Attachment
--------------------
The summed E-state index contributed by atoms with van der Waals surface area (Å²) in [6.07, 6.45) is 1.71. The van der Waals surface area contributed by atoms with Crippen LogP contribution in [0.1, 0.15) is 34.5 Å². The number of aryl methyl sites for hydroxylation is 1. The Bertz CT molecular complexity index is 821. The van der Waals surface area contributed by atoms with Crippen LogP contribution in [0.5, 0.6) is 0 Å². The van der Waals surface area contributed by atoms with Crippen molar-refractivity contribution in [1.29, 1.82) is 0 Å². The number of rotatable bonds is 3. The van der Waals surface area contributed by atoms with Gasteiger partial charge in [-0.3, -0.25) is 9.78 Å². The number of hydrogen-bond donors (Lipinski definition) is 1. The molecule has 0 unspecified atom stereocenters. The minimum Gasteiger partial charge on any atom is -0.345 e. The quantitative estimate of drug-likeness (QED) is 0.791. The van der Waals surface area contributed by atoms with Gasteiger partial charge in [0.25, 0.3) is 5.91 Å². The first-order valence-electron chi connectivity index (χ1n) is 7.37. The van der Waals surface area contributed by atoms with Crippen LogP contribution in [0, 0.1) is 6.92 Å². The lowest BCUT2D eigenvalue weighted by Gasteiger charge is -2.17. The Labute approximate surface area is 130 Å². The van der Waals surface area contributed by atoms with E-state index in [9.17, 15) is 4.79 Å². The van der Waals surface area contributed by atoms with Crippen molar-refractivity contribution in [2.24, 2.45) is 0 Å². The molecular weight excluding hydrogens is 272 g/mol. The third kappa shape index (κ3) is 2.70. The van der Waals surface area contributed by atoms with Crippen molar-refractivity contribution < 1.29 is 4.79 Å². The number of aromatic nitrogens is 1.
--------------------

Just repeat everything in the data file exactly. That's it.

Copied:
The summed E-state index contributed by atoms with van der Waals surface area (Å²) in [6.07, 6.45) is 1.71. The van der Waals surface area contributed by atoms with Crippen LogP contribution in [0.1, 0.15) is 34.5 Å². The number of aryl methyl sites for hydroxylation is 1. The Bertz CT molecular complexity index is 821. The van der Waals surface area contributed by atoms with Crippen LogP contribution in [0.5, 0.6) is 0 Å². The van der Waals surface area contributed by atoms with Crippen molar-refractivity contribution in [1.29, 1.82) is 0 Å². The number of rotatable bonds is 3. The van der Waals surface area contributed by atoms with Gasteiger partial charge in [-0.3, -0.25) is 9.78 Å². The number of hydrogen-bond donors (Lipinski definition) is 1. The molecule has 0 unspecified atom stereocenters. The minimum Gasteiger partial charge on any atom is -0.345 e. The quantitative estimate of drug-likeness (QED) is 0.791. The van der Waals surface area contributed by atoms with Gasteiger partial charge in [0.25, 0.3) is 5.91 Å². The first-order valence-electron chi connectivity index (χ1n) is 7.37. The van der Waals surface area contributed by atoms with Crippen LogP contribution in [0, 0.1) is 6.92 Å². The lowest BCUT2D eigenvalue weighted by Gasteiger charge is -2.17. The Labute approximate surface area is 130 Å². The van der Waals surface area contributed by atoms with E-state index in [9.17, 15) is 4.79 Å². The van der Waals surface area contributed by atoms with Crippen molar-refractivity contribution in [2.24, 2.45) is 0 Å². The molecular weight excluding hydrogens is 272 g/mol. The third kappa shape index (κ3) is 2.70. The van der Waals surface area contributed by atoms with Crippen molar-refractivity contribution < 1.29 is 4.79 Å². The number of aromatic nitrogens is 1.